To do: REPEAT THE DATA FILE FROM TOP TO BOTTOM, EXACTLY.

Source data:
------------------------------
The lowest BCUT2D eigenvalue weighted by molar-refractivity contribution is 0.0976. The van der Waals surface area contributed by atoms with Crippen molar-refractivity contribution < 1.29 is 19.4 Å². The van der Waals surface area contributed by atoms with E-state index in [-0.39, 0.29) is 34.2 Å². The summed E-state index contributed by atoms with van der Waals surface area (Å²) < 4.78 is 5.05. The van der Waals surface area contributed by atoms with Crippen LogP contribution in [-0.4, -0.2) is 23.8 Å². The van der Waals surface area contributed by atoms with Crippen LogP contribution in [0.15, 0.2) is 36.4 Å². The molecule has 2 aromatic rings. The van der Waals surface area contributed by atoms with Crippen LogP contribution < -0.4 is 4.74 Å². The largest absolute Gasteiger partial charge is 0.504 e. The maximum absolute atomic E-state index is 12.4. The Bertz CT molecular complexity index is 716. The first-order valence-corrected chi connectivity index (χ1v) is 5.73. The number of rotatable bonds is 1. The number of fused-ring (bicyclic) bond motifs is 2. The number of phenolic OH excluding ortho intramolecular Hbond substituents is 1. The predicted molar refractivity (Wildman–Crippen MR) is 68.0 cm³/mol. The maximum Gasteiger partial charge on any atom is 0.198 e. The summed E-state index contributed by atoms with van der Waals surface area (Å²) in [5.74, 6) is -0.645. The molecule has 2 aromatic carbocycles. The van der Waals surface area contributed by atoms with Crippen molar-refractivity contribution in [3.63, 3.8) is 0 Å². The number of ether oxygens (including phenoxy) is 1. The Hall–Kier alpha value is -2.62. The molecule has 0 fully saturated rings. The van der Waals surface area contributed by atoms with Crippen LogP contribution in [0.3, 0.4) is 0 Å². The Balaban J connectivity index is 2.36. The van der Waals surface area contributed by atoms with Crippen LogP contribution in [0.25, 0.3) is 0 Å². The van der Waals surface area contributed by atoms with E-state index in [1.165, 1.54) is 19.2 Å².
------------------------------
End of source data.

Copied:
The lowest BCUT2D eigenvalue weighted by molar-refractivity contribution is 0.0976. The van der Waals surface area contributed by atoms with Crippen molar-refractivity contribution < 1.29 is 19.4 Å². The van der Waals surface area contributed by atoms with E-state index in [-0.39, 0.29) is 34.2 Å². The summed E-state index contributed by atoms with van der Waals surface area (Å²) < 4.78 is 5.05. The van der Waals surface area contributed by atoms with Crippen LogP contribution in [-0.4, -0.2) is 23.8 Å². The van der Waals surface area contributed by atoms with Crippen LogP contribution in [0.15, 0.2) is 36.4 Å². The molecule has 2 aromatic rings. The van der Waals surface area contributed by atoms with Crippen LogP contribution < -0.4 is 4.74 Å². The largest absolute Gasteiger partial charge is 0.504 e. The maximum absolute atomic E-state index is 12.4. The Bertz CT molecular complexity index is 716. The first-order valence-corrected chi connectivity index (χ1v) is 5.73. The number of rotatable bonds is 1. The number of fused-ring (bicyclic) bond motifs is 2. The number of phenolic OH excluding ortho intramolecular Hbond substituents is 1. The predicted molar refractivity (Wildman–Crippen MR) is 68.0 cm³/mol. The maximum Gasteiger partial charge on any atom is 0.198 e. The summed E-state index contributed by atoms with van der Waals surface area (Å²) in [5.74, 6) is -0.645. The molecule has 2 aromatic carbocycles. The van der Waals surface area contributed by atoms with Crippen molar-refractivity contribution in [3.63, 3.8) is 0 Å². The number of ether oxygens (including phenoxy) is 1. The Hall–Kier alpha value is -2.62. The molecule has 0 fully saturated rings. The van der Waals surface area contributed by atoms with Crippen LogP contribution in [0.3, 0.4) is 0 Å². The Balaban J connectivity index is 2.36. The van der Waals surface area contributed by atoms with Crippen LogP contribution in [0.25, 0.3) is 0 Å². The van der Waals surface area contributed by atoms with E-state index in [1.165, 1.54) is 19.2 Å².